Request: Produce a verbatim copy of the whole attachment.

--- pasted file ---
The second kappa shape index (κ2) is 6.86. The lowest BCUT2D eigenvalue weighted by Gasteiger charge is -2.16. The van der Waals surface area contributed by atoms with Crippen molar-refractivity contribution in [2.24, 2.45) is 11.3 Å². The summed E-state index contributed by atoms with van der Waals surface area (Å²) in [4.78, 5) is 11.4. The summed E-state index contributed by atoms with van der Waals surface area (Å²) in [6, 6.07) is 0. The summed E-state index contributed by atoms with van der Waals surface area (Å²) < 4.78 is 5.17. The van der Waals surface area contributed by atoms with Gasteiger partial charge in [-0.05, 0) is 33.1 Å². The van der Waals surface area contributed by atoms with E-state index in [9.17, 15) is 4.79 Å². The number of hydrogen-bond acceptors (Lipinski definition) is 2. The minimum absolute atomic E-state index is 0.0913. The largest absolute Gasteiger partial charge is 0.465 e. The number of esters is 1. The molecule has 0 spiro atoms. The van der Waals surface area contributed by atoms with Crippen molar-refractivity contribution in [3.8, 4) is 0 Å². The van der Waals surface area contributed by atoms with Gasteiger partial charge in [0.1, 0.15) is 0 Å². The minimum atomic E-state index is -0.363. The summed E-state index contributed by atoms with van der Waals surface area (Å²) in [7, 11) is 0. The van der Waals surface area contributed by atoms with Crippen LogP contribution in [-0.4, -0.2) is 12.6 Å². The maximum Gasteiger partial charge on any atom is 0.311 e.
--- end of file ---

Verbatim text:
The second kappa shape index (κ2) is 6.86. The lowest BCUT2D eigenvalue weighted by Gasteiger charge is -2.16. The van der Waals surface area contributed by atoms with Crippen molar-refractivity contribution in [2.24, 2.45) is 11.3 Å². The summed E-state index contributed by atoms with van der Waals surface area (Å²) in [4.78, 5) is 11.4. The summed E-state index contributed by atoms with van der Waals surface area (Å²) in [6, 6.07) is 0. The summed E-state index contributed by atoms with van der Waals surface area (Å²) < 4.78 is 5.17. The van der Waals surface area contributed by atoms with Gasteiger partial charge in [-0.05, 0) is 33.1 Å². The van der Waals surface area contributed by atoms with E-state index in [9.17, 15) is 4.79 Å². The number of hydrogen-bond acceptors (Lipinski definition) is 2. The minimum absolute atomic E-state index is 0.0913. The largest absolute Gasteiger partial charge is 0.465 e. The number of esters is 1. The molecule has 0 spiro atoms. The van der Waals surface area contributed by atoms with Crippen molar-refractivity contribution in [3.8, 4) is 0 Å². The van der Waals surface area contributed by atoms with Gasteiger partial charge in [0.1, 0.15) is 0 Å². The minimum atomic E-state index is -0.363. The summed E-state index contributed by atoms with van der Waals surface area (Å²) in [7, 11) is 0. The van der Waals surface area contributed by atoms with Crippen LogP contribution in [-0.4, -0.2) is 12.6 Å². The maximum Gasteiger partial charge on any atom is 0.311 e.